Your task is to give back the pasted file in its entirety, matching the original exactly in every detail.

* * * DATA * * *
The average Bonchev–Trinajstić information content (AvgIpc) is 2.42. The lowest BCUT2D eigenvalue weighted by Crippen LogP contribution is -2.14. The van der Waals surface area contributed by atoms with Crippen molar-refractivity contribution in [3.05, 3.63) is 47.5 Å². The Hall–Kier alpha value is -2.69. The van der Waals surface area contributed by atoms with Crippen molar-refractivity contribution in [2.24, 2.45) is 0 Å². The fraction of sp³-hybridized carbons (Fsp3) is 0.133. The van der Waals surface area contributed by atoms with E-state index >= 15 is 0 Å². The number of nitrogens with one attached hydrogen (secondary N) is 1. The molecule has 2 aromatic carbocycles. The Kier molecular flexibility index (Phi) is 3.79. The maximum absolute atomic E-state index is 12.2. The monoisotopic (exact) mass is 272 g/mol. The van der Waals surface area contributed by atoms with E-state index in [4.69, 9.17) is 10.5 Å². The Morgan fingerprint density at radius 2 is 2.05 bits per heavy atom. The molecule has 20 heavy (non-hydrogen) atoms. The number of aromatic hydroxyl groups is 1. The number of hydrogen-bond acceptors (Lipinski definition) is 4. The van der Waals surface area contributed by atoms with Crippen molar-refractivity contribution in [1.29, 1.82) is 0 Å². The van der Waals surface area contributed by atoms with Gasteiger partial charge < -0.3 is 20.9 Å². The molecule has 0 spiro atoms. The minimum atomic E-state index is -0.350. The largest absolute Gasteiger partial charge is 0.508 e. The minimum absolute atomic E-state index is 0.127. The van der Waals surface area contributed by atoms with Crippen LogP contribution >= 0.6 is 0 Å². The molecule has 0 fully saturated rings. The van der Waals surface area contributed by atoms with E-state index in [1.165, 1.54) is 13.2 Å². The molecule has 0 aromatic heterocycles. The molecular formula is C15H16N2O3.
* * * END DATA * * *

The average Bonchev–Trinajstić information content (AvgIpc) is 2.42. The lowest BCUT2D eigenvalue weighted by Crippen LogP contribution is -2.14. The van der Waals surface area contributed by atoms with Crippen molar-refractivity contribution in [3.05, 3.63) is 47.5 Å². The Hall–Kier alpha value is -2.69. The van der Waals surface area contributed by atoms with Crippen molar-refractivity contribution in [2.24, 2.45) is 0 Å². The fraction of sp³-hybridized carbons (Fsp3) is 0.133. The van der Waals surface area contributed by atoms with E-state index >= 15 is 0 Å². The number of nitrogens with one attached hydrogen (secondary N) is 1. The molecule has 2 aromatic carbocycles. The Kier molecular flexibility index (Phi) is 3.79. The maximum absolute atomic E-state index is 12.2. The monoisotopic (exact) mass is 272 g/mol. The van der Waals surface area contributed by atoms with E-state index in [4.69, 9.17) is 10.5 Å². The Morgan fingerprint density at radius 2 is 2.05 bits per heavy atom. The molecule has 20 heavy (non-hydrogen) atoms. The number of aromatic hydroxyl groups is 1. The number of hydrogen-bond acceptors (Lipinski definition) is 4. The van der Waals surface area contributed by atoms with Crippen molar-refractivity contribution in [1.29, 1.82) is 0 Å². The van der Waals surface area contributed by atoms with Gasteiger partial charge < -0.3 is 20.9 Å². The molecule has 0 spiro atoms. The minimum atomic E-state index is -0.350. The largest absolute Gasteiger partial charge is 0.508 e. The minimum absolute atomic E-state index is 0.127. The van der Waals surface area contributed by atoms with Crippen LogP contribution >= 0.6 is 0 Å². The molecule has 0 fully saturated rings. The van der Waals surface area contributed by atoms with E-state index in [1.165, 1.54) is 13.2 Å². The molecule has 0 aromatic heterocycles. The molecular formula is C15H16N2O3.